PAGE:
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NLRB Gets Back in the Time Machine, Reverts to Previous Independent Contractor Test

It’s 2023: do you know who your employees are? If you think you do, think again: the National Labor Relations Board announced in a June 13th decision on the case The Atlanta Opera, Inc., that it is changing its test for determining which workers are independent contractors and which are covered employees, reverting once again to an Obama-era standard.  For employers, this means that the potential for running into issues with misclassification and unionization has increased significantly.

Until this recent change, the NLRB’s test for determining the classification status of a worker as an independent contractor came from the 2019 SuperShuttle case, which stated that a worker’s potential for “entrepreneurial opportunity” is the “animating principle”—or primary factor—in determining whether that worker is an independent contractor, and all other factors in the common law test should be evaluated in light of that animating principle. That is to say, if there exists a potential for a worker to engage in entrepreneurial opportunity for economic gain, they would be very likely to be considered an independent contractor under the SuperShuttle test.

However, per the June 13th decision in Atlanta Opera, the NLRB has reversed the effects of the SuperShuttle decision and has returned to the standard it replaced, which was established by the 2014 case FedEx Home Delivery. The standard established by FedEx, now re-adopted, states that entrepreneurial opportunity is only one factor among many for determining independent contractor status. While SuperShuttle focused on entrepreneurial potential, the FedEx test focuses on whether the supposed independent contractor is actually, in fact, performing their services as part of an independent business.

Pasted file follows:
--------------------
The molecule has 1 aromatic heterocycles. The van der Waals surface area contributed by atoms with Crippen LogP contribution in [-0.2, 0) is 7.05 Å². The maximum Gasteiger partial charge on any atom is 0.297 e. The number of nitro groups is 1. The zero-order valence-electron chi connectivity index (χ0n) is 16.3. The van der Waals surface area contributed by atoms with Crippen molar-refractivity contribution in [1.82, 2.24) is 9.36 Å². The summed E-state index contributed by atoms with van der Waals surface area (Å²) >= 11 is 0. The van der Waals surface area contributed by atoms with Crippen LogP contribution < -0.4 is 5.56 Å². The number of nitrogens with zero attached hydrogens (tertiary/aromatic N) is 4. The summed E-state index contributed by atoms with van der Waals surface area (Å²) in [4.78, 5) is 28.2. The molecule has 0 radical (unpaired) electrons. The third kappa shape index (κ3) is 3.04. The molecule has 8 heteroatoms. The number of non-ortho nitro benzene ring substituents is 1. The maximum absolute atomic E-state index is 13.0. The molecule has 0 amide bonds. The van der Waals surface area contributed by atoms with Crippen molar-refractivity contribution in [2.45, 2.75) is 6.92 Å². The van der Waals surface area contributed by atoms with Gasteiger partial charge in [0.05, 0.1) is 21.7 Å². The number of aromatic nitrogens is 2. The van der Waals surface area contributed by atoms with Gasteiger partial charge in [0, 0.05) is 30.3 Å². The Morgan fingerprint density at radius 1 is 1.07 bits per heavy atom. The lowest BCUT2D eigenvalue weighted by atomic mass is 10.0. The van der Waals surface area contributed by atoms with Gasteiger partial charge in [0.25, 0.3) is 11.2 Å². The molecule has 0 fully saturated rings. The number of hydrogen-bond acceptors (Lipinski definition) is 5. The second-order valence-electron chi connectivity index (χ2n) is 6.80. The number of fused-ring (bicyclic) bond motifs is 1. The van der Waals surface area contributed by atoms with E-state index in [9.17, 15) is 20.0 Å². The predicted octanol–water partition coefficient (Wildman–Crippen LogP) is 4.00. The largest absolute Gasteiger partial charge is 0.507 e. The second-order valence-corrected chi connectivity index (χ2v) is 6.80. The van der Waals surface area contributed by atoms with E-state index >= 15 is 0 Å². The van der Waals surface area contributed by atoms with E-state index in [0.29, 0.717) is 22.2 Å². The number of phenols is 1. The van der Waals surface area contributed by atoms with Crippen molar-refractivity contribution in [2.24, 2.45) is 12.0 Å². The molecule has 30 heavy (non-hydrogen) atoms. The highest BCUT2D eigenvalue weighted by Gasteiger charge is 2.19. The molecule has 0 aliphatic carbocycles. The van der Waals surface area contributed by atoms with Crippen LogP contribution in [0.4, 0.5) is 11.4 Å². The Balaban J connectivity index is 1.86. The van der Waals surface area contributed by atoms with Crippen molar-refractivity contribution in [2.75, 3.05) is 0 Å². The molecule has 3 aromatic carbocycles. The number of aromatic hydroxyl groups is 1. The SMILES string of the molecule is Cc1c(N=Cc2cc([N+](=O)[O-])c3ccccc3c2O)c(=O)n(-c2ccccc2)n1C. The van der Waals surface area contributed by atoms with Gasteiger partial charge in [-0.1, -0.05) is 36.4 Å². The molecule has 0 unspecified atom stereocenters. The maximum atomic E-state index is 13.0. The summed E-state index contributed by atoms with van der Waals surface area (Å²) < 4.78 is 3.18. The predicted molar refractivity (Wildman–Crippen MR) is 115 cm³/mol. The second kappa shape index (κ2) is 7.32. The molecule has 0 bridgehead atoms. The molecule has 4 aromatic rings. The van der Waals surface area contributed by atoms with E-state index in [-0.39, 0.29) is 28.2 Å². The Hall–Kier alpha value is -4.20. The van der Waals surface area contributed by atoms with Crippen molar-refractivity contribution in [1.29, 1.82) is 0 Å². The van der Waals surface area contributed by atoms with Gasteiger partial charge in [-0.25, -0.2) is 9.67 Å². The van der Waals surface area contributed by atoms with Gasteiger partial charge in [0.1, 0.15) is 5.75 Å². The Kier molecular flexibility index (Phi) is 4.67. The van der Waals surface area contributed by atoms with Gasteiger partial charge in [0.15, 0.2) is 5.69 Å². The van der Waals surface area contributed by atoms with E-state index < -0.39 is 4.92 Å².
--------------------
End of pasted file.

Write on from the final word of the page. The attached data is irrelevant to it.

What does this mean for employers? Broadly, it means that workers previously classified as independent contractors may very well be reclassified as covered employees under the newly readopted FedEx test. The first impact of this reclassification relates to an employer’s obligations to its employees: whereas independent contractors were just that—independent, employees present a new set of responsibilities, such as benefits, tax differences, wage differences, and more, costing employers more in administrative headaches as well as money.

The second impact of the reclassification of so many independent contractors as employees is that while independent contractors are not covered by the National Labor Relations Act, employees are. This means that those workers now have the right to engage in protected concerted activities per Section 7 of the NLRA. This opens the door for more employees to engage in collective bargaining and unionizing activities that would not have previously been available to them.

The Atlanta Opera decision means big changes for employers who utilize the work of independent contractors—and it’s time for such employers to reevaluate their arrangements with those workers. For assistance reviewing worker classification for your business, contact McBrayer today.

Cynthia L. Effinger, Member with McBrayer, is located in the firm’s Louisville office. Ms. Effinger’s practice is concentrated in the areas of employment law and commercial litigation. Her employment law practice is focused on drafting employment manuals and policies, social media, wage and hour, non-compete agreements and workplace discrimination. Ms. Effinger can be reached at ceffinger@mcbrayerfirm.com or (502) 327-5400, ext. 2316.

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This article does not constitute legal advice.

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